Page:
Obama’s visit underscores US crisis in Afghanistan

By Bill Van Auken
30 March 2010

Sneaking in and out of Kabul under the cover of darkness Sunday, President Barack Obama’s trip to Afghanistan only underscored the crisis confronting the US in the midst of the war’s current escalation.

Like similar trips to US-occupied Iraq and Afghanistan staged by former President George W. Bush and Vice President Dick Cheney, Obama’s flight to Kabul was organized under conditions of extraordinary secrecy, with even Afghanistan’s President Hamid Karzai, ostensibly the country’s sovereign ruler, kept in the dark about the visit until the last possible moment.

Reporters brought aboard the plane were not told where they were going until it had taken off and had their cell phones confiscated. Before taking off, Air Force One was boarded inside a closed hangar to prevent unauthorized US military personnel from learning of the President’s departure.

Once in Afghanistan, Obama’s six-hour visit—less than half the time it took him to fly there—was restricted to the heavily fortified US Bagram Air Base and the Afghan presidential palace in Kabul, where he was flown by helicopter.

Underlying these precautions is the reality that after eight and a half years of war, neither the Karzai regime nor the 120,000 US-led occupation troops can guarantee security anywhere in the country, including its capital.

The US media largely treated the Afghanistan trip as a matter of Obama boosting the morale of US troops—with a selected audience of soldiers and Marines assembled to greet him—and laying down the law to Karzai on issues of official corruption and methods of governance.

The New York Times stated that the visit “capped a high-profile week for Mr. Obama in which he achieved a singular victory domestically—signing health care legislation…” It suggested that with this domestic legislation under his belt, the US President was now in a position to turn his attention to his principal foreign policy initiative: a military “surge” that is deploying an additional 30,000 US troops in Afghanistan.

The reality is that Obama’s rhetoric about the US intervention in Afghanistan is just as false as his claims about health care “reform.” Underlying both is the deepening crisis of US capitalism and the attempt to resolve it on the basis of aggressive war abroad and a wholesale assault on the working class at home.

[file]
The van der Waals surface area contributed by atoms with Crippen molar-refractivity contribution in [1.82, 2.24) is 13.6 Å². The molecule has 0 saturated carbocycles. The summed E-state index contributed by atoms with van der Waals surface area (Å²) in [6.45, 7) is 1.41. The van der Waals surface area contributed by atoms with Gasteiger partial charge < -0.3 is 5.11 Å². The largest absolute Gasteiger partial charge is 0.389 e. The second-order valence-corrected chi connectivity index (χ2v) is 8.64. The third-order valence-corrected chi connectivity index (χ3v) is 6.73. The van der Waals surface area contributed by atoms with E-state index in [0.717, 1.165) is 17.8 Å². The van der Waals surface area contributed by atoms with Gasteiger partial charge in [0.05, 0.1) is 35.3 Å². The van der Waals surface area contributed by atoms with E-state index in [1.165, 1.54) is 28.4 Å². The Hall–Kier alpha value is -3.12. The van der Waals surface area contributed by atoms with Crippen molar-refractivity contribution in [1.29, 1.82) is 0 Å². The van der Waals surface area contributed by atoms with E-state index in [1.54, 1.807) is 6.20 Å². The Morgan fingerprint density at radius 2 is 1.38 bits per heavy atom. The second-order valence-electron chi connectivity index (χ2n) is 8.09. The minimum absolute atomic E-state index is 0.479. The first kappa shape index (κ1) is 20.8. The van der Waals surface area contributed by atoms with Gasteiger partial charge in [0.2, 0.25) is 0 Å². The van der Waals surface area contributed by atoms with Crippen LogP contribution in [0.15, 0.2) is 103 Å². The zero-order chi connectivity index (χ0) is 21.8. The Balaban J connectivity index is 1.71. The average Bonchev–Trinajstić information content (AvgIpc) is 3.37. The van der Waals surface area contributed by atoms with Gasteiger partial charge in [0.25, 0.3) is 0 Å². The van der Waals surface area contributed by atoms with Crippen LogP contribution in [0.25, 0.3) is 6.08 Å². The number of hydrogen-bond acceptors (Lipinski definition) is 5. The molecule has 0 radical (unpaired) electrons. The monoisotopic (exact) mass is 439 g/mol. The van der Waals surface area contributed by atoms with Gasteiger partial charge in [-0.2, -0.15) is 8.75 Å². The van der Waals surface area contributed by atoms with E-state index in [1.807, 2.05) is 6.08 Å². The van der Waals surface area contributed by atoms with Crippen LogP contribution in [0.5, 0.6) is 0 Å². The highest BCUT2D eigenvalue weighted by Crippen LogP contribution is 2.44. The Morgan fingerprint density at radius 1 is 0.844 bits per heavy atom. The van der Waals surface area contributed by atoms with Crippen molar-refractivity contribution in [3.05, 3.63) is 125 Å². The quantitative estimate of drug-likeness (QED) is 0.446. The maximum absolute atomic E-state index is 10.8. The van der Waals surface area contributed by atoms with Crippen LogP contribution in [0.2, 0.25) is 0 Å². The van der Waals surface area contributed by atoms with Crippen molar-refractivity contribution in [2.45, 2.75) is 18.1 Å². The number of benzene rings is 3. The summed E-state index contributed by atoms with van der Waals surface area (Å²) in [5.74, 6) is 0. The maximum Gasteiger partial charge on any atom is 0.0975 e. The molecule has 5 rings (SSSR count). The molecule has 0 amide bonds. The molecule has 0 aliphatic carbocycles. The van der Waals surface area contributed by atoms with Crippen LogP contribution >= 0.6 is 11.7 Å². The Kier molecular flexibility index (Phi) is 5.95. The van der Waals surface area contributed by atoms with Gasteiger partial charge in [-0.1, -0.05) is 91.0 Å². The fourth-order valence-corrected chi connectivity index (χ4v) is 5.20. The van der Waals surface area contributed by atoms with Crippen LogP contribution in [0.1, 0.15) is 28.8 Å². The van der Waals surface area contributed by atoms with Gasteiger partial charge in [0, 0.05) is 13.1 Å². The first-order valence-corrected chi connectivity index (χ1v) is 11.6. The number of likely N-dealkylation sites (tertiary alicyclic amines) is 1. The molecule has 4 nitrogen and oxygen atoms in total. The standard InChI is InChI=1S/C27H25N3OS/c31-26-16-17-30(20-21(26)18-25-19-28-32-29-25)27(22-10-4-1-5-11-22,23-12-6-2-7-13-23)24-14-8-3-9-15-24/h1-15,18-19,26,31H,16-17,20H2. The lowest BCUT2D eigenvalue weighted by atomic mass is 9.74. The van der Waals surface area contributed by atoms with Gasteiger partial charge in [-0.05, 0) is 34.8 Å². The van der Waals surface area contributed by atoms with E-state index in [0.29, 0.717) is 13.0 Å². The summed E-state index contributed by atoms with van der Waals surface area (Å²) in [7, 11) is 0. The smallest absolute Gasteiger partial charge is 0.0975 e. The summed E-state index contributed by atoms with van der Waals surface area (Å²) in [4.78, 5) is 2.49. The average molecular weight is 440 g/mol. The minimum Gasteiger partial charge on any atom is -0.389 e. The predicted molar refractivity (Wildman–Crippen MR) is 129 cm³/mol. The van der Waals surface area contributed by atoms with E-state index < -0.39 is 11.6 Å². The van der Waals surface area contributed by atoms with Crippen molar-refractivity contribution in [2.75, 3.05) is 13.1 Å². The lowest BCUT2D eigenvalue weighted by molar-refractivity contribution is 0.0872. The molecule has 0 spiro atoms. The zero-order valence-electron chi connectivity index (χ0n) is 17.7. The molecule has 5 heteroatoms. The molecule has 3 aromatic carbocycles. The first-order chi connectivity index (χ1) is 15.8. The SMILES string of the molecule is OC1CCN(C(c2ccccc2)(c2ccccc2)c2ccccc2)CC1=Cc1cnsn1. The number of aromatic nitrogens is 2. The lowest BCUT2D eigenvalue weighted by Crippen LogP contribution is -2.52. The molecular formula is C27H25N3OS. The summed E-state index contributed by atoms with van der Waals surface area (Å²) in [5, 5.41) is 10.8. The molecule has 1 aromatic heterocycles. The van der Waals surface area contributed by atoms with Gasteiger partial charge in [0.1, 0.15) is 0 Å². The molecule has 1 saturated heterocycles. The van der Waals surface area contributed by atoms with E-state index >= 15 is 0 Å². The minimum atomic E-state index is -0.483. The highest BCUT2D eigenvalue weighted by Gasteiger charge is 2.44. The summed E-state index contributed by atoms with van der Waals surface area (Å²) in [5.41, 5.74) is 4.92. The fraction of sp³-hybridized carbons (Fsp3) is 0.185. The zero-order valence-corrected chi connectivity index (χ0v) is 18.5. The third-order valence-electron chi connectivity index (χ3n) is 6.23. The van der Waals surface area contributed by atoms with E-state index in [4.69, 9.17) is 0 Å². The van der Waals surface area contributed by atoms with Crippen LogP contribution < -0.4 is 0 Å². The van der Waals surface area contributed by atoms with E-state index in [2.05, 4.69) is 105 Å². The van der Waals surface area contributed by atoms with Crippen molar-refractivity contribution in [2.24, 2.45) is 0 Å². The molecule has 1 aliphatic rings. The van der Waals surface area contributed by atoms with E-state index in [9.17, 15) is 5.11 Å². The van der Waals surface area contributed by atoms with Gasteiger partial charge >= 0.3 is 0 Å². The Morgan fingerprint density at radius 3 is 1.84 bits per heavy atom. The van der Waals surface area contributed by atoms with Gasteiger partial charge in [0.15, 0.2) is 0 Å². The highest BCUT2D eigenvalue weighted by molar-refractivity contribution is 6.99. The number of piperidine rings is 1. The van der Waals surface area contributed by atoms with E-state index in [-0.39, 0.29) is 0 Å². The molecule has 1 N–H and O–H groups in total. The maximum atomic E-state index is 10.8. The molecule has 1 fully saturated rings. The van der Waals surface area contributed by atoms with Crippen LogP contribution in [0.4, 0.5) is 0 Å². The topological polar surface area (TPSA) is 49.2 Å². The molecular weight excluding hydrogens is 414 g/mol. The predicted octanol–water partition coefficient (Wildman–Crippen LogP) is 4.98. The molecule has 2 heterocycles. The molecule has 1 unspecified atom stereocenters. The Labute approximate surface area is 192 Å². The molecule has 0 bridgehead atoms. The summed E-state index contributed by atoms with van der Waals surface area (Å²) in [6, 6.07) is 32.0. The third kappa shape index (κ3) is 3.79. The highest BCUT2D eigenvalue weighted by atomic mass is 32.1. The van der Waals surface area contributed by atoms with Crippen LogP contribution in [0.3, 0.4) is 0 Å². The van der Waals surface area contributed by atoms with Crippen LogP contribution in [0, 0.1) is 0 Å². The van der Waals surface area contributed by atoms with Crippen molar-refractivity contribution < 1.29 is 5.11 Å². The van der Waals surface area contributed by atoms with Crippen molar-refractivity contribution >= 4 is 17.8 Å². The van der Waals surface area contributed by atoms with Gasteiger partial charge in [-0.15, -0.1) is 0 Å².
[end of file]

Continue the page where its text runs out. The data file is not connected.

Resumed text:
In addressing the troops, Obama barked out a potted description of US aims in Afghanistan in a bizarrely incongruous “yes we can” cadence. “We are going to disrupt and dismantle, defeat and destroy al Qaeda and its extremist allies,” he said. Obama continued: “That is our mission. And to accomplish that goal, our objectives here in Afghanistan are also clear: We’re going to deny al Qaeda safe haven. We’re going to reverse the Taliban’s momentum. We’re going to strengthen the capacity of Afghan security forces and the Afghan government so that they can begin taking responsibility and gain confidence of the Afghan people.”

He repeated virtually word-for-word the lying justifications given by his predecessor for the US war, claiming that 100,000 troops are being deployed in Afghanistan to fight Al Qaeda, whose strength in the country has been estimated by US military commanders at barely 100.

The war, he claimed, is “absolutely necessary, absolutely essential to America’s safety and security,” adding that “Those folks back home are relying on you.”

Unlike his earlier speeches, including the one given at West Point last December in which he announced the Afghanistan “surge,” Obama made no mention of plans to begin withdrawing troops in July 2011. On the contrary, he stressed that the US occupation in Afghanistan will continue indefinitely.

“The United States of America does not quit once it starts on something,” he told the troops. “You don’t quit, the American armed services does not quit, we keep at it, we persevere and together with our partners we will prevail.”

In his speech nearly four months ago, Obama insisted that the time frame for beginning a US withdrawal was essential in that it demonstrated that “America has no interest in fighting an endless war in Afghanistan.” His failure to mention it to the troops on the ground there strongly suggests that the American ruling elite has no intention of leaving the country.

The US President’s visit came as the American military is preparing another bloody offensive in Afghanistan’s southern Kandahar Province, one that will bring US troops into urban combat in the crowded city of Kandahar, with its population of 900,000.

Quoting a “senior military official,” the Associated Press reported Monday that US-led forces will launch the offensive in June, with the aim of driving the Taliban out of Kandahar City, the former capital of the Taliban, before the beginning of the Muslim holy month of Ramadan in August.

Even before this offensive, the casualty rate among occupation troops has risen sharply. The number of US troops killed in Afghanistan during the first two months of this year rose to 57, double the number killed in January and February of 2009, when 28 died.

The number of wounded has soared, reaching 381 in the first two months of 2010, compared to 85 during the same period last year, an increase of nearly 350 percent. Just in the first six days of this month, 44 US troops were wounded, an average of over seven a day. This compares to 50 US soldiers and Marines wounded in the entire month of March last year.